Opiate Overdoses Occurring at Lower Doses, Among Non-Chronic Users

As policy makers, substance abuse prevention advocates, and care providers continue to try to stem an unprecedented tide of opiate overdoses nationally, a recent state study suggests that it may not just be chronic opiate users and those on high doses of pain medications that deserve all of the attention and concern.

The study, published in Medical Care journal, analyzed opioid prescriptions and related poisonings in Washington State between 2006 and 2010 and found that only 44 percent of patients who overdosed on pain medications were chronic users and only 17 percent of patients had “yellow-flag” opioid doses that were high enough to be targeted by state prescribing guidelines.

These findings, which fly in the face of common wisdom and previous research about the most at risk populations for opioid overdoses, may serve as a useful wake-up call if they prompt more rigorous guidelines and more individualized, careful monitoring of patients.

Findings Bely Expectations, Help Refocus Efforts

As the basis of the study, researchers looked at the prescription histories associated with 2,250 opioid overdoses occurring among 1,809 patients from 2006-2010. A total of 65 percent of overdoses were due to opioid medications other than methadone, often used to treat heroin addiction as well as pain issues.

Interestingly, of the total number of patients overdosing, less than half were chronic users (those with more than a 90-day supply of prescribed opioid medications in the prior year), and only 17 percent of patients had a “yellow-flag” dosage level (a morphine-equivalent dose of more than 120 milligrams per day).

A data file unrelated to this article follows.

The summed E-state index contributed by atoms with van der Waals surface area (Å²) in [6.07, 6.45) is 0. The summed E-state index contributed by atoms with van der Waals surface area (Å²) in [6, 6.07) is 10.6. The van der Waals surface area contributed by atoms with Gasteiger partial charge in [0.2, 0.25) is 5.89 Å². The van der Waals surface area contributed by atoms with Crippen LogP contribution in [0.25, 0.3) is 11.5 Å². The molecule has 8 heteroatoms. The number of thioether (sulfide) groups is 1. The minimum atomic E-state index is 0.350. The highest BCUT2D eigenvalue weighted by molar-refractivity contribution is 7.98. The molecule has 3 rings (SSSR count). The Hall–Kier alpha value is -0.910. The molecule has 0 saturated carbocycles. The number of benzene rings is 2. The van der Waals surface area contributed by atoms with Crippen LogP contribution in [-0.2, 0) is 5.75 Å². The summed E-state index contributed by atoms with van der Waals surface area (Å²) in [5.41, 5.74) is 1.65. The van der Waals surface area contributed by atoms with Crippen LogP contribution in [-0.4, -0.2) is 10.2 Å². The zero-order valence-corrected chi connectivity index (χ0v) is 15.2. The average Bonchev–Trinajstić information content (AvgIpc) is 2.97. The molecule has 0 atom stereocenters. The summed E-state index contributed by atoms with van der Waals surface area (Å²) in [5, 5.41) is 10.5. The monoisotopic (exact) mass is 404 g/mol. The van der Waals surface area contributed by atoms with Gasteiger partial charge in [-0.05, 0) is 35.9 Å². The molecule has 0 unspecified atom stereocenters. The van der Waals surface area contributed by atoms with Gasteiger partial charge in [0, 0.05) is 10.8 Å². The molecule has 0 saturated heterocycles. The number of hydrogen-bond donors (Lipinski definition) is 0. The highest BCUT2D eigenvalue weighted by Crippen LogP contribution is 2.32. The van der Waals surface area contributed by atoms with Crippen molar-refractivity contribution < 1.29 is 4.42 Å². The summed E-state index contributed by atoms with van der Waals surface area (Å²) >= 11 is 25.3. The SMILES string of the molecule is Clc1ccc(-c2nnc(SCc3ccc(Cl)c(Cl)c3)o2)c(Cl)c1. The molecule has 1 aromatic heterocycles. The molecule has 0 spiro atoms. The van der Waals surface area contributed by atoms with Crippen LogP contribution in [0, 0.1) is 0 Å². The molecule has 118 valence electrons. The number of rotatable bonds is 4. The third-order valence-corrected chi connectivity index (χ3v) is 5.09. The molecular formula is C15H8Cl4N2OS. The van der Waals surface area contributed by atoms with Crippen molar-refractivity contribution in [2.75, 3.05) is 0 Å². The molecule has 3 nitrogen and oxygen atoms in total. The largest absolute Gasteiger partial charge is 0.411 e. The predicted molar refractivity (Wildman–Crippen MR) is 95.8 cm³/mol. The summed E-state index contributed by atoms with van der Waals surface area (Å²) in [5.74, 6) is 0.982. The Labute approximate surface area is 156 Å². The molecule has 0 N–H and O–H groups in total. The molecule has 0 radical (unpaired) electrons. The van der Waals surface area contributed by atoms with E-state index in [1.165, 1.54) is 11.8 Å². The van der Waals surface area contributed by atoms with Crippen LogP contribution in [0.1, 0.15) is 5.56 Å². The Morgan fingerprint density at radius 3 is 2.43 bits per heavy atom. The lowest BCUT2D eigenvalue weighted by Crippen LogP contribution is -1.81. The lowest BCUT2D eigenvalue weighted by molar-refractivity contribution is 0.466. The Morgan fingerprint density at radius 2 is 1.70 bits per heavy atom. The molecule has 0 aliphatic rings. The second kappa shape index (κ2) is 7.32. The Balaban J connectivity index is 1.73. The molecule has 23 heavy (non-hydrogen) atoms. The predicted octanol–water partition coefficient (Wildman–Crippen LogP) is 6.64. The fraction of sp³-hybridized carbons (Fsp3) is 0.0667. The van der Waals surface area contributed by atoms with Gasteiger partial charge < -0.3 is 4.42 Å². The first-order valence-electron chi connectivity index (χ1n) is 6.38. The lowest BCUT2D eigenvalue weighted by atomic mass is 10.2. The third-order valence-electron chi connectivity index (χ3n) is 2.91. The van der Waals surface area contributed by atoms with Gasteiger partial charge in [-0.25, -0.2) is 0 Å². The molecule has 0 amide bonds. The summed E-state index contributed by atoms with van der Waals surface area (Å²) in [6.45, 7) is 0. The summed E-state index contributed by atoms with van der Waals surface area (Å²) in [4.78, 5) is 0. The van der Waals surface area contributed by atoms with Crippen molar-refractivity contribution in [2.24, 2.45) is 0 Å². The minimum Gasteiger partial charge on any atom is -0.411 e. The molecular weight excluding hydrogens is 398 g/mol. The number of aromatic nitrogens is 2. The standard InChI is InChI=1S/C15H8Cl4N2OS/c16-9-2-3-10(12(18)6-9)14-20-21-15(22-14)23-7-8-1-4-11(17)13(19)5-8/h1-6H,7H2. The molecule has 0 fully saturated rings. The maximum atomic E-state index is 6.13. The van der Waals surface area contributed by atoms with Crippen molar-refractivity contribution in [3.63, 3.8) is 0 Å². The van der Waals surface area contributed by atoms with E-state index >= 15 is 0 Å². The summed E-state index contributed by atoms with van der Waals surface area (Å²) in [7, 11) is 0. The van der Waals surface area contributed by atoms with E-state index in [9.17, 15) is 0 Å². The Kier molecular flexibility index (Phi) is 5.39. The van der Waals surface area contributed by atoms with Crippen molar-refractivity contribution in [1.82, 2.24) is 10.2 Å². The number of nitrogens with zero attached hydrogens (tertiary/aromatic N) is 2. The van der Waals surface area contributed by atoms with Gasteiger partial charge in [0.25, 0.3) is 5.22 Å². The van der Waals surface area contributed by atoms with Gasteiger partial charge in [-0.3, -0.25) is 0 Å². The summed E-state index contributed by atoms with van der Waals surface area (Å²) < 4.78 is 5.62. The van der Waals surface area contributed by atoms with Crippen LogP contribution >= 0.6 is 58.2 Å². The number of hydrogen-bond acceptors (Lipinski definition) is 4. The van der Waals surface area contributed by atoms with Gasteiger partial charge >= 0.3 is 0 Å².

Instead, almost three out of 10 (28%) were taking a relatively low opioid dose of just 50 mg per day. However, it was also found that sedatives were involved in roughly half of all the overdoses, suggesting special attention be paid to the way these drugs might be combined by many patients.

The new findings run contrary to earlier research on the subject which has fairly consistently shown that both fatal and nonfatal overdoses were more likely in chronic opioid users and those with higher prescribed opioid doses. And, while they do suggest that opiate overdose concerns should extend beyond the most frequent and high dose users, they may point to a piece of the puzzle that can be corrected through revised guidelines and appropriate interventions.

“It may be prudent to revise guidelines to also address opioid poisonings occurring at relatively low prescribed doses and with acute and intermittent opioid use, in addition to chronic, high-dose use,” said lead author Deborah Fulton-Kehoe, PhD, a research scientist in the Department of Environmental and Occupational Health Sciences at the University of Washington School of Public Health in Seattle.

State Study with National Implications

In 2007, Washington adopted some of the toughest opioid prescribing regulations in the country as a measure to try to tackle a burgeoning problem.  And it seemed to work.  Nonfatal overdoses from prescription pain medications leveled off after introduction of the new guidelines, while nationally the numbers continued to rise. With the release of these new findings, many argue that prescribing guidelines need to be even more expansive in terms of the groups they target.

Based on the recommendations of this and other studies, Washington State has taken new measures to caution doctors about prescribing opioids at any dose. The state’s new guidance extends to the treatment of acute pain, not just chronic pain. It also emphasizes treatment versus simple pain relief. As such, physicians are advised to discontinue prescribing opioids to a patient if they don’t show “clinically meaningful improvement” in physical function, in addition to pain management.

While the overdose study focused on only one state, one expert says it has national and even global implications.

“The article notes that many overdoses occur when patients are prescribed medications at low doses. This has important implications for national policy and debate,” said Dr. Jeroan Allison of University of Massachusetts Medical School, who is co-editor-in-chief of Medical Care. “The statistics are quite overwhelming and dramatic, and this problem affects every state in our nation.”

According to the Centers for Disease Control, more than 16,500 deaths in the U.S. were linked to opioid overdoses in 2010.

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